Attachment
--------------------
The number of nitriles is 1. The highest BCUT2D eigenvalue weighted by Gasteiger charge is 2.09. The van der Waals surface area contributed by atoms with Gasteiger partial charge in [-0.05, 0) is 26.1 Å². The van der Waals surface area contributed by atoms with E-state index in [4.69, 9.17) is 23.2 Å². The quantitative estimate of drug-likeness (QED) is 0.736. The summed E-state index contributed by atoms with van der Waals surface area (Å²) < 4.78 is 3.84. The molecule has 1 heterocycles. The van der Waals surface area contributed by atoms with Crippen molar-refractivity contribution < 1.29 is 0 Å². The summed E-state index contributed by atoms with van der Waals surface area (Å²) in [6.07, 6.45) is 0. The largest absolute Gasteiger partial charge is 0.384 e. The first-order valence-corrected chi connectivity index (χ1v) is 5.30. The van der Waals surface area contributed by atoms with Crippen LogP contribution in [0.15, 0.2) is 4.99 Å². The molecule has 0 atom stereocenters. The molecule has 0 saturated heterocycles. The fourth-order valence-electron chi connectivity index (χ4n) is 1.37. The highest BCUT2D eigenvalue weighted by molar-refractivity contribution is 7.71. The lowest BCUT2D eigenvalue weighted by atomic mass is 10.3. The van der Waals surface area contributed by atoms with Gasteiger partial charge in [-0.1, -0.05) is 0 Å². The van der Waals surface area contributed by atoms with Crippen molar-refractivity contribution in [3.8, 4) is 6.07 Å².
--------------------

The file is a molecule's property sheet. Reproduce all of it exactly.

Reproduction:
The number of nitriles is 1. The highest BCUT2D eigenvalue weighted by Gasteiger charge is 2.09. The van der Waals surface area contributed by atoms with Gasteiger partial charge in [-0.05, 0) is 26.1 Å². The van der Waals surface area contributed by atoms with E-state index in [4.69, 9.17) is 23.2 Å². The quantitative estimate of drug-likeness (QED) is 0.736. The summed E-state index contributed by atoms with van der Waals surface area (Å²) < 4.78 is 3.84. The molecule has 1 heterocycles. The van der Waals surface area contributed by atoms with Crippen molar-refractivity contribution < 1.29 is 0 Å². The summed E-state index contributed by atoms with van der Waals surface area (Å²) in [6.07, 6.45) is 0. The largest absolute Gasteiger partial charge is 0.384 e. The first-order valence-corrected chi connectivity index (χ1v) is 5.30. The van der Waals surface area contributed by atoms with Crippen LogP contribution in [0.15, 0.2) is 4.99 Å². The molecule has 0 atom stereocenters. The molecule has 0 saturated heterocycles. The fourth-order valence-electron chi connectivity index (χ4n) is 1.37. The highest BCUT2D eigenvalue weighted by molar-refractivity contribution is 7.71. The lowest BCUT2D eigenvalue weighted by atomic mass is 10.3. The van der Waals surface area contributed by atoms with Gasteiger partial charge in [-0.1, -0.05) is 0 Å². The van der Waals surface area contributed by atoms with Crippen molar-refractivity contribution in [3.8, 4) is 6.07 Å².